tuesday of the seventh week of Easter
…Give us this day our daily bread.”
cf. Gospel of Luke 11:3
daily mass readings
daily bible reflection
Audio reflection on the daily Mass readings from the Saint Paul Center for Biblical Theology, Letters from Home: Daily Bible Reflections.
Always be ready to give a defense to everyone who asks you the reason for the hope that is in you, but do so with gentleness and reverence.”
cf. 1 Peter 3:15-16
A daily morsel of Catholic education and faith formation.
Mother of God
Question or Common Objection:
You call Mary the Mother of God! She is just the mother of Jesus’ human nature.
Jesus had both a human and divine nature, and they can’t be separated. Mary gave birth to the Lord Jesus. Of Mary, Elizabeth said…
And how does this happen to me, that the mother of my Lord should come to me?”
She who was created … gave birth to her Creator. That’s awesome!
To try and separate Jesus’ human nature from his divine, or his divine from his human nature, is what the Arians tried to do, and the Catholic Church fought vigorously against, in the earliest centuries of Christianity. It was the Catholic Church who defended this doctrine of the faith. This “Arianism” still persists today in some circles. It is wrong. Jesus Christ is both fully human and fully divine. As God in the flesh – God Incarnate – Jesus is God. Therefore, the Catholic Church’s teaching that Mary is Mother of God, is not just a title the Church bestows on Mary. It’s much more important than that. For, in fact, the title demonstrates Jesus’ full divinity and is, therefore, less a “title” about who Mary is, but more a proclamation of who Jesus Christ is.
You cannot separate Jesus’ full divinity from his full humanity. To do so tears away at the fabric of the understanding that Jesus is, as St. Paul says, the image of the invisible God (Col 1:15). Even the most hardcore anti-Catholic Fundamentalist Protestants don’t want to do that. Think about it.
The Catholic Church understood this in the fourth century at the height of this troublesome heresy, and the Church understands this still today. During the time Arias, the leading proponent of Arianism and its founder (and another in a line of break-away priests who believed he knew better than the teachings of Mother Church) was on the march trying to confuse the Christian faithful of who Jesus Christ is, the Catholic Church was defending the doctrine of who Jesus is. This doctrine is upheld still today in the Christian profession of faith we call the Nicene Creed. It is a profession Catholics recite every Sunday at Mass. This Arian heresy, on the other hand, was ultimately rejected by the Church and explained by the Council of Constantinople in 381 A.D.
As has been needed down through the centuries, the Church will convene councils to address important matters of Christianity when confusion erupts. As subsequent church councils have later shown, her teaching on Mary as mother of God and other doctrines of the Christian Faith is rock solid. And why wouldn’t the teachings of the one, holy, catholic, and apostolic church founded by Jesus Christ not be rock solid? For upon this rock He built his church (cf. Mt 16:18) – thanks be to God! These aren’t traditions of men. Rather, these doctrines and explanations are among the Sacred Traditions the Church has passed down through the centuries to the Christian faithful, guiding and leading the faithful from going astray. Such is the beauty of Catholicism, for the faithful can trust that the Church’s teachings are apostolic in their origin, to the earliest days of Christianity, as understood by the early Church Fathers, the Apostles, and Jesus himself. Why would anyone want to break away from that and follow the traditions of men like Arius and others?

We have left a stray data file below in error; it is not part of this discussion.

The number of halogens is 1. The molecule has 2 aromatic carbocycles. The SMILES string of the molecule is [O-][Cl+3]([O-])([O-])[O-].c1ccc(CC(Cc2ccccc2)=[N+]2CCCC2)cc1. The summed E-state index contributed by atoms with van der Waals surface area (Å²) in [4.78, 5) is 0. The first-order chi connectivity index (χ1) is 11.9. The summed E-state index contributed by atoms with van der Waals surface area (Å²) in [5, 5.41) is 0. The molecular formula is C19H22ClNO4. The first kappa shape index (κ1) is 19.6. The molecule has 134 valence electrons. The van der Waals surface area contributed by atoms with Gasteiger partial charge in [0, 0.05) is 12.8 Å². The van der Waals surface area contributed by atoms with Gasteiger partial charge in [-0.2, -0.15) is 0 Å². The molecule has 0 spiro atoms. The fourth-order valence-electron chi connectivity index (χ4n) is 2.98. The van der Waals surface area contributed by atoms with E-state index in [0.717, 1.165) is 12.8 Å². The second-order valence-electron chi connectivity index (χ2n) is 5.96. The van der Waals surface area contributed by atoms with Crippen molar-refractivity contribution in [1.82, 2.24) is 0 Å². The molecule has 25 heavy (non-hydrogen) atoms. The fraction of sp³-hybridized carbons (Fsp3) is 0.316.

If you should ever confuse the Catholic understanding of honoring Mary just remember Jesus obeyed the Ten Commandments too – and most especially honored his mother and his father, as we are all called to do. We can also remember the wise words of Saint Maximilian Kolbe who said, “Never worry about loving the Blessed Virgin too much. You could never lover her more than Jesus did.” How true!
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catechism of the Catholic Church
For information about what the Catholic Church believes, answers to FAQs, and an encompassing resource addressing common objections and misconceptions non-Catholics and Catholics alike may have about the Church and what it teaches, we invite you to visit the online version of the Catechism of the Catholic Church.
additional bible study
"Day 138: The Effect of Sin on Others" from The Bible in a Year (with Fr. Mike Schmitz) by Ascension Catholic Faith Formation. Released: 2021. Genre: Podcast.
Let us pray.
Consecration to the Holy Family
Holy Family, we consecrate ourselves and our family to you. May we be completely united in a love that is lasting, faithful, and open to the gift of new life. Help us to grow in virtue, to forgive one another from our hearts, and to live in peace all our days. Keep us strong in faith, persevering in prayer, diligent in our work, and generous toward those in need. May our home, O Holy Family, truly become a domestic church where we reflect your example in our daily life. Amen. Jesus, Mary and Joseph pray for us! An excerpt of a prayer composed by Archbishop William E. Lori of Baltimore, Supreme Chaplain, Knights of Columbus.
It is Jesus that you seek when you dream of happiness; He is waiting for you when nothing else you find satisfies you.”
Saint John Paul II, pope
Jesus, to whom shall we go? You have the words of eternal life (cf. gospel of john 6:68).
Be not afraid! And may the peace of Christ be with you and your loved ones today and always. Holy Family, pray for us. Amen.